Ireland’s deep-dark secret: tea brack

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I know, I know, this looks like – gulp – fruitcake.

Not only that, it has – double-gulp – DATES in it.

Are you still with me?

Thank you! You wouldn’t believe the moaning and groaning and eye-rolling that goes on around here whenever I make something with dates or raisins or currants or any of those other “icky dried fruits.”

Like prunes – which this bread includes as well.

Are you STILL with me?

Then you’re in for a treat. Irish Tea Brack is reminiscent of banana bread in its moist, dense texture. But its taste (and deep mahogany color) relies heavily on its fruits: the aforementioned raisins, currants, dates, and prunes.

And whiskey, if you’re so inclined. Hey, you have to soften the fruits in SOMETHING, right? The original recipe calls for a thorough soak in hot brewed tea; but a few tablespoons of harder stuff is never amiss.

Wednesday is St. Patrick’s Day; it’s time to throw off winter’s cold shackles and celebrate warmer weather ahead. But while we’re waiting for spring to arrive, there’s still time to cozy up in an overstuffed armchair with a cup of tea, a good book, and a slice of brack.

And where does the “brack” in this recipe name come from? It’s an Anglicized version of Breac, the Gaelic word for “speckled” – which perfectly describes the look of this fruit-filled bread.

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Traditional Irish-style wholemeal flour (left) is coarsely milled from red whole wheat. White whole wheat flour (right) is more finely ground, though it still retains a gently speckled appearance from the bran. I decided to try both types of flour in this recipe, to see the difference in the final product.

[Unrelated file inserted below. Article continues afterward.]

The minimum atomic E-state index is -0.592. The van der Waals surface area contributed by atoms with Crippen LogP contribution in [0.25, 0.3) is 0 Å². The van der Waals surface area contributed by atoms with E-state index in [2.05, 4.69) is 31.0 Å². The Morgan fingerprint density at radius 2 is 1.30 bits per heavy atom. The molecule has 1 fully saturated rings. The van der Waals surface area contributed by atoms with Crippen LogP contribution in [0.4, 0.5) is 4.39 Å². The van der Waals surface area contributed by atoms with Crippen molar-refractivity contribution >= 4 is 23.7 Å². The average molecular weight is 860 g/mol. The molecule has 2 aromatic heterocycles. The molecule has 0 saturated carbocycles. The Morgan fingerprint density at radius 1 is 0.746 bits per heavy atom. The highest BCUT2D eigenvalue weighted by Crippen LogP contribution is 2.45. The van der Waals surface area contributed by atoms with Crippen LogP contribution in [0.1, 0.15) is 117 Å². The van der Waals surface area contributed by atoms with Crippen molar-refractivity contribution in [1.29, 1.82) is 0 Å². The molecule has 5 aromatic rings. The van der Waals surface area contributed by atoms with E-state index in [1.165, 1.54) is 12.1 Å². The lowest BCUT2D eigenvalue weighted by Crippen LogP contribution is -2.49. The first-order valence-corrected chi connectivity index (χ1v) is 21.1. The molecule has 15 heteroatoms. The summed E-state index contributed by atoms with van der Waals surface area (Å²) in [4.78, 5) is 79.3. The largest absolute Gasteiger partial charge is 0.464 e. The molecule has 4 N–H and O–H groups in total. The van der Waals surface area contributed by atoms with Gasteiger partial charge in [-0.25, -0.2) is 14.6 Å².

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Between the whole wheat flour and the various fruits, the color theme here is definitely BROWN. Measure out the following:

1 cup raisins, packed
1/2 cup currants, packed
1 cup pitted prunes, snipped into small pieces
1 cup chopped dates

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Place the fruit in a heatproof bowl.

Brew 1 cup of strong, hot tea. Irish breakfast tea is a good choice; but of course, use whatever type of tea you like. You absolutely have my permission to use green tea, white tea, jasmine, Celestial Seasonings Sleepy Time… whatever’s your favorite. Mind you, anything beyond black tea is untraditional for this bread, but as I always say – the Baking Police have left the building.

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Pour the tea over the fruit, stirring to combine. Set the mixture aside to cool to lukewarm, uncovered; it’ll take about 1 hour to cool.

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Here it is, an hour later; notice how the fruit has softened, and the mixture has thickened.

Preheat the oven to 325°F. Lightly grease an 8” round cake pan. The pan must be at least 2” deep; measure to be sure.

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Stir together the following:

1 cup brown sugar, firmly packed
2 cups Irish-Style Wholemeal Flour or King Arthur White Whole Wheat Flour
1 tablespoon baking powder
1/2 teaspoon salt

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Add the dried fruit, and any remaining liquid.

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Stir till thoroughly combined; the batter will be thick and stiff.

Add 1 large egg.

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Mix till thoroughly combined. Scrape down the sides and bottom of the bowl, and mix again.

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Spread the mixture into the prepared pan, patting it right to the edges. Do as I say, not as I do!

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So I thought I’d make two of these breads side by side: Irish-style flour on the left, white whole wheat on the right. You can see that the white wheat is just slightly lighter in color.

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Sprinkle the top of the loaf heavily with coarse white sparkling sugar. For those of you uncomfortable with throwing all caution to the winds, I actually measured how much I used: 2 1/2 tablespoons.